Okay, so, joke at the universe’s expense aside, now Biff actually has to write the danged thing. Except Biff Tannen doesn’t do his own work. It was one of the first traits we learned about him in BF1: Biff got George McFly to write all of his reports at work. When they were in high school, Biff got George to do his homework. Biff isn’t going to write this foreword–he’s going to pay or bully someone else to do that.
But you know what? That sounds like a lot of work. Or an unnecessary expense. After all–you’ve got this book from the future, right? It’s served you well so far? Why don’t you just copy the foreword from that? Because, according to the cosmology of the Back to the Future movies, once the wheels are in motion for Biff Tannen to write the foreword of the eventual Gray’s Sports Almanac, the anachronistic copy of Gray’s sitting in Biff’s safe will quietly update to reflect that new future. So all he has to do is copy it out, line by line, and send it in.
Now, you may be wondering–if he never actually originates this hypothetical foreword, where would the foreword come from for him to copy? This is actually a very common paradox in time-travel literature. It’s referred to as the Bootstraps Paradox. The phrase “pull yourself up by your own bootstraps” was an old phrase to refer to an impossible task that you had to do without any assistance–the image being that if you pull on the tops of your boots hard enough, you can lift yourself over the fence that’s standing in your way. Unfortunately, somewhere along the way, this pithy description of an absurdity has been unironically accepted as the idea that one can alter one’s dire personal circumstances through nothing other than a plucky, can-do attitude (and thus that poor people are at fault for being poor, since they’ve never even reached for their bootstraps!). But that’s neither here nor there.
In time-travel literature, the Bootstraps Paradox refers to a logically impossible, self-starting, perpetual cycle. If you give young Shakespeare a book of the Complete Works of Shakespeare and he builds his career by copying what’s in that book, then his career output will eventually be collected into the Complete Works that you eventually travel back in time to give him. But… where did the original book come from? The most famous example of this is Robert A. Heinlein’s “By His Bootstraps,” in which a man is manipulated to start time-traveling by an older version of himself, who only has access to time-travel technology because when he was younger, an older version of himself led him to it. Et cetera.
The thing about Bootstraps Paradoxes, they generally depend, in some small measure, on a predeterminist cosmology–by which I mean, a universe in which altering the past is impossible. Predeterminism becomes those inflatable bumpers they have for children in bowling alleys–keeping the ball from going irretrievably into the gutter. We know that giving Shakespeare the Complete Works will work, because it already has. The end.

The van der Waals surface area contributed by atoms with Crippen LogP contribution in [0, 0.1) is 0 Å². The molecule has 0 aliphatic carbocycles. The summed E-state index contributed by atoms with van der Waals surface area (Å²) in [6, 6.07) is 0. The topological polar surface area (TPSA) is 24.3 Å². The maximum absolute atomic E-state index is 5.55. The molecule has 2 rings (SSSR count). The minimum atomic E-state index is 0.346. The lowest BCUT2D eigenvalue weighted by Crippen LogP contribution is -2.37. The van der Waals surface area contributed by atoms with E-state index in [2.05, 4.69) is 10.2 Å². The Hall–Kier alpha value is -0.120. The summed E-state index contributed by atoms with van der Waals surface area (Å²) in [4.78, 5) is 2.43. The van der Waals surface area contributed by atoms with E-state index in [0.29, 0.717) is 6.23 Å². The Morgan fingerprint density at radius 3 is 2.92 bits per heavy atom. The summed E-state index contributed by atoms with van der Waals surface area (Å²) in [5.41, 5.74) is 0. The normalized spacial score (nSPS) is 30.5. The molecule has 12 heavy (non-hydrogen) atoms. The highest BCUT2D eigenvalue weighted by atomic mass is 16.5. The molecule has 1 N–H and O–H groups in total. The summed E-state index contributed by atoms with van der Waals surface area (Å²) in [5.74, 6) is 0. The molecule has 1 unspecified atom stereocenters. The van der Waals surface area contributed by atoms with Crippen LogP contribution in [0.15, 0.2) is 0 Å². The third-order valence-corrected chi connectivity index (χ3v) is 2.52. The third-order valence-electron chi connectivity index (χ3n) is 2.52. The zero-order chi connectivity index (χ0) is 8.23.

But history is mutable in Back to the Future. If it weren’t, we wouldn’t have this alternate timeline to speculate with right now. But that means we don’t have the predeterministic safety-seal on our universe, making sure that Biff’s shenanigans won’t knock out any load-bearing pegs. Without predeterminism, the question of “where does the original Shakespeare come from?” question is not benign.
Biff will read his foreword in order to copy it. But the foreword will only exist when he has copied it. But he can only copy it when it already exists. But the book comes from the future in which he has already written it, so it must, therefore exist. So it is there to be copied. But since it is copied, it is not originated, and it cannot exist. Et cetera.
This is exactly the sort of thing Doc warns Marty about, should any of the time-travelers meet their doubles in their travels–a chain of events that could result in a collapse of the space/time continuum. And it could quite conceivably have happened, had Doc and Marty not obviated that timeline. So averting 1985A is about more than depowering Biff, bringing George McFly back to life, and getting Marty’s mother, Lorraine, into a more livable timeline (this message brought to you by the National Council for Lea Thompson Appreciation)–Doc and Marty weren’t just making their own existence more comfortable, they were saving the existence of all. Because if Biff’s narrative had progressed, it would have led to the end of everything.
I mean, every story leads to the complete heat death of the universe if you allow it to progress long enough. But it doesn’t need to be such an asscrown about it.